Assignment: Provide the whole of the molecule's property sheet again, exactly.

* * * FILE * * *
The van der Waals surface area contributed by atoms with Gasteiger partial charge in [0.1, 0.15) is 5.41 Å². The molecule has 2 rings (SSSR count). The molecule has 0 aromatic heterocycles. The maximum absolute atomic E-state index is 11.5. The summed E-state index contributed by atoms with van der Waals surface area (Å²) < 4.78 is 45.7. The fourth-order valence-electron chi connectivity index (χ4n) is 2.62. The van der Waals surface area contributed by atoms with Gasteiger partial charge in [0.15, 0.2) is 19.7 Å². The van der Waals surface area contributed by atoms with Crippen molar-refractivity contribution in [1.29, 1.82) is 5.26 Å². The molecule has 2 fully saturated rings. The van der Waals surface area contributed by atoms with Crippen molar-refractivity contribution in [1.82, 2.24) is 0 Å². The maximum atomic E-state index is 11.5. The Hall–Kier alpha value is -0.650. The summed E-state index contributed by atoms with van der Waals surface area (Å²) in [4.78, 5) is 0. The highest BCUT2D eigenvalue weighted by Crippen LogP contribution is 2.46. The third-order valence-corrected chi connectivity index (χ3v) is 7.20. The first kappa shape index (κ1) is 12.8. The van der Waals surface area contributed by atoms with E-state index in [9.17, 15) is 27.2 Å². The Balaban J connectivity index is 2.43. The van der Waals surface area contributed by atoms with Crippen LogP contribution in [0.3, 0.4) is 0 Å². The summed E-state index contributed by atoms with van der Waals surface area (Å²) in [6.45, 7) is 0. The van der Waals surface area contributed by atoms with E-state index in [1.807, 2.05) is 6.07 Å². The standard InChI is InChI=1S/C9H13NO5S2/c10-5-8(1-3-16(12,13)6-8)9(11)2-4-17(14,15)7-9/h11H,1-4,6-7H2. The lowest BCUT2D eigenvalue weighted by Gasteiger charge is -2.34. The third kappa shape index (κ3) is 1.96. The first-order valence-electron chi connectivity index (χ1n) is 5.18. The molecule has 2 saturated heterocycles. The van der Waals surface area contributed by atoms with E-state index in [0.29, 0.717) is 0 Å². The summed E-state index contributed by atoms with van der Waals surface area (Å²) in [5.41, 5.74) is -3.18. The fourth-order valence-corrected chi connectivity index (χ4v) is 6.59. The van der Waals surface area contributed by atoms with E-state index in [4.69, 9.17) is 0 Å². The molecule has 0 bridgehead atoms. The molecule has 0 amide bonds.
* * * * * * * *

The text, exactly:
The van der Waals surface area contributed by atoms with Gasteiger partial charge in [0.1, 0.15) is 5.41 Å². The molecule has 2 rings (SSSR count). The molecule has 0 aromatic heterocycles. The maximum absolute atomic E-state index is 11.5. The summed E-state index contributed by atoms with van der Waals surface area (Å²) < 4.78 is 45.7. The fourth-order valence-electron chi connectivity index (χ4n) is 2.62. The van der Waals surface area contributed by atoms with Gasteiger partial charge in [0.15, 0.2) is 19.7 Å². The van der Waals surface area contributed by atoms with Crippen molar-refractivity contribution in [1.29, 1.82) is 5.26 Å². The molecule has 2 fully saturated rings. The van der Waals surface area contributed by atoms with Crippen molar-refractivity contribution in [1.82, 2.24) is 0 Å². The maximum atomic E-state index is 11.5. The Hall–Kier alpha value is -0.650. The summed E-state index contributed by atoms with van der Waals surface area (Å²) in [4.78, 5) is 0. The highest BCUT2D eigenvalue weighted by Crippen LogP contribution is 2.46. The third-order valence-corrected chi connectivity index (χ3v) is 7.20. The first kappa shape index (κ1) is 12.8. The van der Waals surface area contributed by atoms with E-state index in [9.17, 15) is 27.2 Å². The Balaban J connectivity index is 2.43. The van der Waals surface area contributed by atoms with Crippen LogP contribution in [0.3, 0.4) is 0 Å². The summed E-state index contributed by atoms with van der Waals surface area (Å²) in [6.45, 7) is 0. The van der Waals surface area contributed by atoms with E-state index in [1.807, 2.05) is 6.07 Å². The standard InChI is InChI=1S/C9H13NO5S2/c10-5-8(1-3-16(12,13)6-8)9(11)2-4-17(14,15)7-9/h11H,1-4,6-7H2. The lowest BCUT2D eigenvalue weighted by Gasteiger charge is -2.34. The third kappa shape index (κ3) is 1.96. The first-order valence-electron chi connectivity index (χ1n) is 5.18. The molecule has 2 saturated heterocycles. The van der Waals surface area contributed by atoms with E-state index in [0.29, 0.717) is 0 Å². The summed E-state index contributed by atoms with van der Waals surface area (Å²) in [5.41, 5.74) is -3.18. The fourth-order valence-corrected chi connectivity index (χ4v) is 6.59. The van der Waals surface area contributed by atoms with E-state index in [4.69, 9.17) is 0 Å². The molecule has 0 bridgehead atoms. The molecule has 0 amide bonds.